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1920 / August | View All Issues |

August 1920

Fiction

281-293 PDF

An Old Chester secret·

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A story in three parts (part I)


Poetry

293 PDF

Old trees·

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Article

Frontispiece, 294, f294, 295-304 PDF

Marseilles, the bridgehead of the Levant·

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Article

312-319 PDF

Tradition·

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Fiction

320-322, f322, 323-326, f326, 327-330 PDF

The man who knew too much·

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II.–The vanishing prince

Article

331-345 PDF

America goes back to work·

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IV.–The great Southwest

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346-350 PDF

Mr. Howells·

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351-362 PDF

The pessimist rewarded·

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Matinal·

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The church of to-day and to-morrow·

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Collection

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The church of to-day and to-morrow·

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Article

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A rejoinder·

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378-381 PDF

A midsummer idyl·

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The adventurers·

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The liver bank·

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The shadow side·

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The lion’s mouth

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A revelation·

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The lion’s mouth

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The classic hypocrisy·

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The lion’s mouth

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A nursery tale·

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The lion’s mouth

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Cheerio, collegians!·

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Editor’s drawer

409-413 PDF

Three on an island·

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The usual thing·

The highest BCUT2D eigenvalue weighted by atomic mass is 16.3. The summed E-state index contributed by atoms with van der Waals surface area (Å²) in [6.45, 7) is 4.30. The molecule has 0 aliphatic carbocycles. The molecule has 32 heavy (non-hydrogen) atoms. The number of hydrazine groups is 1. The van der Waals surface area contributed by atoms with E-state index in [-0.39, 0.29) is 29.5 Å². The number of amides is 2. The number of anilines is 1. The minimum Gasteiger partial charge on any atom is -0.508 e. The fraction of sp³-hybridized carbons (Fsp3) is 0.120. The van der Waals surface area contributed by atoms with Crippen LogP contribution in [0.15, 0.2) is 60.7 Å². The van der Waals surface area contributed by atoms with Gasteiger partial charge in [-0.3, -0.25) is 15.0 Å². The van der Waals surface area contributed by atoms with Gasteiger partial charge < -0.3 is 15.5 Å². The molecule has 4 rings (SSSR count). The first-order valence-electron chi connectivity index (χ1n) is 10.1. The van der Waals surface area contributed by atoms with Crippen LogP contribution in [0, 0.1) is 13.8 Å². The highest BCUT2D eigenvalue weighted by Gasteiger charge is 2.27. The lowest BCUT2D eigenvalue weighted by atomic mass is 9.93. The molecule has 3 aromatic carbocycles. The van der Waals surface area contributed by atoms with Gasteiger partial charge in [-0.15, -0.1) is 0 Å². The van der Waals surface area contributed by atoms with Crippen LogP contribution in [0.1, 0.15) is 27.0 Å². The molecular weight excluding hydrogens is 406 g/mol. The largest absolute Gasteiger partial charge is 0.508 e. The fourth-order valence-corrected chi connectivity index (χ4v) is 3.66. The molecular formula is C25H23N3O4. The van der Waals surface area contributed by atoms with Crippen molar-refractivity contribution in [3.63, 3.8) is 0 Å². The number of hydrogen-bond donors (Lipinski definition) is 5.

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Not enthusiastic·

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Rather apt·

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Night-light saving·

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Unequal losses·

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It promised well·

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“The pot at the end of the rainbow–1920″·

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Martin Amis on the rise of Trump, Tom Wolfe on the origins of speech, Art Spiegelman on Si Lewen, fiction by Diane Williams, and more

In Havana, the past year has been marked by a parade of bold-faced names from the north — John Kerry reopening the United States Embassy; Andrew Cuomo bringing a delegation of American business leaders; celebrities ranging from Joe Torre, traveling on behalf of Major League Baseball to oversee an exhibition game between the Tampa Bay Rays and the Cuban national team, to Jimmy Buffett, said to be considering opening one of his Margaritaville restaurants there. All this culminated with a three-day trip in March by Barack Obama, the first American president to visit Cuba since Calvin Coolidge in 1928. But to those who know the city well, perhaps nothing said as much about the transformation of political relations between the United States and Cuba that began in December 2014 as a concert in the Tribuna Antiimperialista.

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"If you have ever wondered what it’s like, being a young and avaricious teetotal German-American philistine on the make in Manhattan, then your curiosity will be quenched by The Art of the Deal."
Photograph (detail) © Polly Borland/Exclusive by Getty Images
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"To Chomsky...every child’s language organ could use the 'deep structure,' 'universal grammar,' and 'language acquisition device' he was born with to express what he had to say, no matter whether it came out of his mouth in English or Urdu or Nagamese."
Illustration (detail) by Darrel Rees. Source photograph © Miroslav Dakov/Alamy Live News
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"Si told me that various paintings had spoken to him, but he wished they had been hung closer together 'so they could talk to each other.' This observation planted a seed that would come to fruition years later in his mature work."
Artwork (detail) by Si Lewen
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"Amid the festivities and the flood of celebrities, it would be easy for Americans to miss that the central plank of the long-standing cold war against Cuba — the economic embargo — remains very much alive and well."
Photograph (detail) by Rose Marie Cromwell

Ratio of the amount J. P. Morgan paid a man to fight in his place in the Civil War to what he spent on cigars in 1863:

1:1

The Food and Drug Administration asked restaurants to help Americans eat less.

Pope Francis announced that nuns could use social media, and a priest flew a hot-air balloon around the world.

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Matt was happy enough to sustain himself on the detritus of a world he saw as careening toward self-destruction, and equally happy to scam a government he despised. 'I’m glad everyone’s so wasteful,' he told me. 'It supports my lifestyle.'

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